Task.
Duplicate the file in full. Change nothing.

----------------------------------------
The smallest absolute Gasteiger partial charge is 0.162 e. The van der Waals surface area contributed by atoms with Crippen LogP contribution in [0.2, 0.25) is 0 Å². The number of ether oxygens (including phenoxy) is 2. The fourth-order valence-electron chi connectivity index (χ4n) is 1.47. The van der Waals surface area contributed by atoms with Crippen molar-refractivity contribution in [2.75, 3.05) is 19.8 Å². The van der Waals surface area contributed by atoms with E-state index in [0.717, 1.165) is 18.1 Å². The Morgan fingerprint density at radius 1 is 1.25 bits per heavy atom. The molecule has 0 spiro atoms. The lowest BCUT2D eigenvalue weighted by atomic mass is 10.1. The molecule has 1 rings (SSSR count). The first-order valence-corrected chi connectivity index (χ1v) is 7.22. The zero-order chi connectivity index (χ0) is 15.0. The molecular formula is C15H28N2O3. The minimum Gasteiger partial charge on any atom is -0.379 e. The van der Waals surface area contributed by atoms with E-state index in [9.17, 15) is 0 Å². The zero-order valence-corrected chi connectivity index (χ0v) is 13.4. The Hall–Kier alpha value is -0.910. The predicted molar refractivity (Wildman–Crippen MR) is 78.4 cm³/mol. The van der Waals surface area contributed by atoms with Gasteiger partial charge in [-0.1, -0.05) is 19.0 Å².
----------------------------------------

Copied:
The smallest absolute Gasteiger partial charge is 0.162 e. The van der Waals surface area contributed by atoms with Crippen LogP contribution in [0.2, 0.25) is 0 Å². The number of ether oxygens (including phenoxy) is 2. The fourth-order valence-electron chi connectivity index (χ4n) is 1.47. The van der Waals surface area contributed by atoms with Crippen molar-refractivity contribution in [2.75, 3.05) is 19.8 Å². The van der Waals surface area contributed by atoms with E-state index in [0.717, 1.165) is 18.1 Å². The Morgan fingerprint density at radius 1 is 1.25 bits per heavy atom. The molecule has 0 spiro atoms. The lowest BCUT2D eigenvalue weighted by atomic mass is 10.1. The molecule has 1 rings (SSSR count). The first-order valence-corrected chi connectivity index (χ1v) is 7.22. The zero-order chi connectivity index (χ0) is 15.0. The molecular formula is C15H28N2O3. The minimum Gasteiger partial charge on any atom is -0.379 e. The van der Waals surface area contributed by atoms with E-state index in [9.17, 15) is 0 Å². The zero-order valence-corrected chi connectivity index (χ0v) is 13.4. The Hall–Kier alpha value is -0.910. The predicted molar refractivity (Wildman–Crippen MR) is 78.4 cm³/mol. The van der Waals surface area contributed by atoms with Gasteiger partial charge in [-0.1, -0.05) is 19.0 Å².